In a previous post, I fretted that grand aspirations for personalized medicine don't gibe with drug companies' histories of doing whatever they can to expand sales, even to people who won't benefit. You would hope that this would not include clearly deceptive marketing, though, since in the U.S. this is supposed to be monitored for accuracy by the Food and Drug Administration.
You be the judge.
To set the stage, here's a current ad for Aricept, a drug that is approved and widely prescribed for Alzheimer's Disease:
Here's the critical quote:
"Studies showed Aricept slows the progression of Alzheimer's symptoms."
That statement has a clear meaning: if you take this drug you'll decline less than you otherwise would have. Of course this claim (which I've heard repeated by a doctor) is critical, because it implies that you're losing ground every month you don't take this drug, so you'd better get on it soon and stay on it (for the rest of your life). It is not the same thing as saying "Aricept relieves Alzheimer's symptoms," which would mean you could try it for a while and see if it helps.
Fortunately, those ultra-fine-print sheets that come with prescription drugs are now available online. Here's a pdf of the prescribing information for Aricept, from the Aricept.com website, which I'm confident was checked by the FDA. Go ahead and follow the link; it's tough reading, but a good habit, as you'll see.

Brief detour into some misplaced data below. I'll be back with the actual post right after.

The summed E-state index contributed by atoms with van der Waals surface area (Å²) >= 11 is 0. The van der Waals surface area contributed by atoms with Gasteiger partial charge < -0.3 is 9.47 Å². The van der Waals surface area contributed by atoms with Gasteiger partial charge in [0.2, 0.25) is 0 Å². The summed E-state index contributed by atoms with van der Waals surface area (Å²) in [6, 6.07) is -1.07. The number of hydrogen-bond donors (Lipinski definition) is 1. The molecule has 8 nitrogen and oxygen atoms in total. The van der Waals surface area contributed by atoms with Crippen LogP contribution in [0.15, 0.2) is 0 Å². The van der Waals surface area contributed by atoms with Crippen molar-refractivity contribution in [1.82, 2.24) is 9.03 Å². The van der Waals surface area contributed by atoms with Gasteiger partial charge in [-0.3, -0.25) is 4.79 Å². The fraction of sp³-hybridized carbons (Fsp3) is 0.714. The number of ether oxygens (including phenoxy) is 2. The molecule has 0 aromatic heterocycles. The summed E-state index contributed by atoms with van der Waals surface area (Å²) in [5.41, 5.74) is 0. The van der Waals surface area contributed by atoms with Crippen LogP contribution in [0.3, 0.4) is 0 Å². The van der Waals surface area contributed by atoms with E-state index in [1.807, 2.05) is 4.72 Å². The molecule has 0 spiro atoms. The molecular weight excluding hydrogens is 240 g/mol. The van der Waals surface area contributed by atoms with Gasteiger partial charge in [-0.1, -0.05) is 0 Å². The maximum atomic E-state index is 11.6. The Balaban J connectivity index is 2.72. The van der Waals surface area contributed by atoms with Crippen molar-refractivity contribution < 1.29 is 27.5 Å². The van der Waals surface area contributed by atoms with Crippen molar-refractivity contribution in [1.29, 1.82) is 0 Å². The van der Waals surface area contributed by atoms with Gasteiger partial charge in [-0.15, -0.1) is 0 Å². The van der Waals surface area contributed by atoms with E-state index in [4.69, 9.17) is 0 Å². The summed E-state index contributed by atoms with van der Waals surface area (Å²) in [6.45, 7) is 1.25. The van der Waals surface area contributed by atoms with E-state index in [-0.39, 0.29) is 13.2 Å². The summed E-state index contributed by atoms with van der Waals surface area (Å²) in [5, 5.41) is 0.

At the top of the first page, in Figure 1, is a plot of the average cognitive scores over time, with and without the drug. (The shifts are small compared to the spread of individual responses, though, so many people who try it may not notice any effect). Here's the key: after patients are taken off the drug, their scores rapidly decline until they are indistinguishable from those of patients who never took it. But don't take my word for it, here's the conclusion in the fine print:
"This suggests that the beneficial effects of ARICEPT® abate over 6 weeks following discontinuation of treatment and do not represent a change in the underlying disease."
Am I missing something?